As Lincoln had all this in soak, his long time rival in Illinois, Senator Stephen A. Douglas, was taking the slavery issue violently to a new level. Douglas had been the chief architect or the Compromise of 1850, which had clamped a temporary lid on the simmering issue of slavery in the territories. Douglas believed that the answer, the cure-all, to slavery agitation in America was “popular sovereignty”—letting every territory decide for itself whether it would enter the Union a free state or a slave state. Douglas claimed not to care if slavery was voted up or down, as long as the decision accurately mirrored the will of the people of the territory.
Lincoln’s five years of reading and his lifetime of thinking slavery wrong, rebelled at this proposed solution to the problem. In his eyes Douglas’s “popular sovereignty” ignored the moral issue—the immorality of slavery—and therefore was wrong, as wrong as slavery itself was wrong.
In 1854, to clear the way for the widespread implementation of his popular sovereignty solution in the territories, Douglas rammed through Congress—and strong-armed President Franklin Pierce into signing—the Kansas-Nebraska Act. That act, which stirred outrage in the North, abolished the dividing line between North and South that had kept slavery from expanding into free territory since 1820. Under this new law, slavery would not continue to be contained in the South, but could expand into all the territories, North as well as South.
This, Lincoln believed, would never do. It must be vigorously resisted. When the law passed, all of Lincoln’s five years of silent preparation flowered. Armed by all the thinking and reading of those five years in political exile, he immediately became Douglas’s most eloquent, most devastatingly effective antagonist, and the weapon that all anti-Kansas-Nebraska men in Illinois, and eventually in the union, would wield against slavery expansion.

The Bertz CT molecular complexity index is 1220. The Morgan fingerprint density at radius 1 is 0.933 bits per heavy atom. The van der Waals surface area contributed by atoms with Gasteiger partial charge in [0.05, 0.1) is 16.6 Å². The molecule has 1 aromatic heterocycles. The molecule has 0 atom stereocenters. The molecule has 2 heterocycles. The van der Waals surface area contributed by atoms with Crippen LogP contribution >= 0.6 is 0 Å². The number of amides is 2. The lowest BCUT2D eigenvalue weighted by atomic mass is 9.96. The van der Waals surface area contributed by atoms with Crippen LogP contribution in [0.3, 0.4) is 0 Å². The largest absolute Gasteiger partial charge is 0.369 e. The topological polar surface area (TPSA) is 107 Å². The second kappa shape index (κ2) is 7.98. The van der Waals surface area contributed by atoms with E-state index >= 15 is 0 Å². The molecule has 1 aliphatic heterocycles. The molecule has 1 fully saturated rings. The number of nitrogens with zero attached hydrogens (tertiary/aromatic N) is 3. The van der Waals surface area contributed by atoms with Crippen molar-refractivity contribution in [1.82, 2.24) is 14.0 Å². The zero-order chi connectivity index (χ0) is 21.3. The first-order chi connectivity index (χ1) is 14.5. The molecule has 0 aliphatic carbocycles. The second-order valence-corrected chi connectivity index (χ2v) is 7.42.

Lincoln dogged Douglas as he stumped for support of his new act in Illinois in 1854, speaking after Douglas spoke, refuting his pro-Kansas-Nebraska arguments on every possible platform. Newly joined to the newly formed Republican Party, Lincoln became the obvious choice to run against Douglas for his Senate seat in 1858. Together those two giants from Illinois waged the great debates over the slavery issue that immortalized them in American political history. Lincoln lost to Douglas in that campaign. But two years later, now an acknowledged political power in his own right, a man who understood the issue and could stand toe-to-toe to Douglas, it would he, not Douglas who would be elected president.
Those five years then, in which he had thought himself dead in politics and had his career in soak, are what in the end ultimately carried Lincoln to the very pinnacle of political power.
comments powered by Disqus
- Historians at the Rochester Institute of Technology are bolstering Wikipedia’s archive of entries on women’s history
- "Multiple Steves and Pauls": A History Panel Sets Off a Diversity Firestorm
- University of Washington Dean defends the liberal arts degree on economic grounds
- David S. Wyman, author of "The Abandonment of the Jews," has died at age 89
- Jon Meacham finds new meaning in the Age of Trump in Barbara Tuchman’s work on “The March of Folly”